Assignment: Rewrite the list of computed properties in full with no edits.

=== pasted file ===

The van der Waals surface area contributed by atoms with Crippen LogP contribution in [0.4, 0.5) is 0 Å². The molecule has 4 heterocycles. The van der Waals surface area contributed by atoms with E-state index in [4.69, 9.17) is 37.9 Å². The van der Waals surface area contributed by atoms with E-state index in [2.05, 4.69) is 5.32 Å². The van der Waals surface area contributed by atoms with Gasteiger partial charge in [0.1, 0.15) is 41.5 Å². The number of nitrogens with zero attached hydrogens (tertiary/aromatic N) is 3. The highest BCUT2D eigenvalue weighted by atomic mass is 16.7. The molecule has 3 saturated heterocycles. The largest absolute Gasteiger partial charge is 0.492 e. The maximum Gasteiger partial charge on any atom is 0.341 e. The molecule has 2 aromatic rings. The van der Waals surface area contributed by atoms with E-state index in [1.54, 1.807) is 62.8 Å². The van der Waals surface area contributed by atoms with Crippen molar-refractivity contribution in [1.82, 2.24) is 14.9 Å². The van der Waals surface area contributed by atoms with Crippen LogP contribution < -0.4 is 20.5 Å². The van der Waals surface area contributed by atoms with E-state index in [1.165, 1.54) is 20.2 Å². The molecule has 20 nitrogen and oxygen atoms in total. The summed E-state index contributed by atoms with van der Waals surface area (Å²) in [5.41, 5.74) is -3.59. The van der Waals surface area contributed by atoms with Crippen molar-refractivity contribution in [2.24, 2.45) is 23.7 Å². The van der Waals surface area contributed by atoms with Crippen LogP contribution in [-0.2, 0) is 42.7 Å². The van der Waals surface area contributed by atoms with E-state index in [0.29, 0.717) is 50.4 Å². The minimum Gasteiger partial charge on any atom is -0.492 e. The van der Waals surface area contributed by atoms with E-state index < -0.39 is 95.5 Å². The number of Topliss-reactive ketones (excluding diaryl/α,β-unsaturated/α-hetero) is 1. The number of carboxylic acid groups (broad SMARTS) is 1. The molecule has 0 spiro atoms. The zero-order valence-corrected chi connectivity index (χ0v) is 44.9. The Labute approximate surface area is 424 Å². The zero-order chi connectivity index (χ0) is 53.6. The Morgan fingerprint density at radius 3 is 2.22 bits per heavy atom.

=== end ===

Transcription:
The van der Waals surface area contributed by atoms with Crippen LogP contribution in [0.4, 0.5) is 0 Å². The molecule has 4 heterocycles. The van der Waals surface area contributed by atoms with E-state index in [4.69, 9.17) is 37.9 Å². The van der Waals surface area contributed by atoms with E-state index in [2.05, 4.69) is 5.32 Å². The van der Waals surface area contributed by atoms with Gasteiger partial charge in [0.1, 0.15) is 41.5 Å². The number of nitrogens with zero attached hydrogens (tertiary/aromatic N) is 3. The highest BCUT2D eigenvalue weighted by atomic mass is 16.7. The molecule has 3 saturated heterocycles. The largest absolute Gasteiger partial charge is 0.492 e. The maximum Gasteiger partial charge on any atom is 0.341 e. The molecule has 2 aromatic rings. The van der Waals surface area contributed by atoms with E-state index in [1.54, 1.807) is 62.8 Å². The van der Waals surface area contributed by atoms with Crippen molar-refractivity contribution in [1.82, 2.24) is 14.9 Å². The van der Waals surface area contributed by atoms with Crippen LogP contribution < -0.4 is 20.5 Å². The van der Waals surface area contributed by atoms with E-state index in [1.165, 1.54) is 20.2 Å². The molecule has 20 nitrogen and oxygen atoms in total. The summed E-state index contributed by atoms with van der Waals surface area (Å²) in [5.41, 5.74) is -3.59. The van der Waals surface area contributed by atoms with Crippen molar-refractivity contribution in [2.24, 2.45) is 23.7 Å². The van der Waals surface area contributed by atoms with Crippen LogP contribution in [-0.2, 0) is 42.7 Å². The van der Waals surface area contributed by atoms with E-state index in [0.29, 0.717) is 50.4 Å². The minimum Gasteiger partial charge on any atom is -0.492 e. The van der Waals surface area contributed by atoms with E-state index < -0.39 is 95.5 Å². The number of Topliss-reactive ketones (excluding diaryl/α,β-unsaturated/α-hetero) is 1. The number of carboxylic acid groups (broad SMARTS) is 1. The molecule has 0 spiro atoms. The zero-order valence-corrected chi connectivity index (χ0v) is 44.9. The Labute approximate surface area is 424 Å². The zero-order chi connectivity index (χ0) is 53.6. The Morgan fingerprint density at radius 3 is 2.22 bits per heavy atom.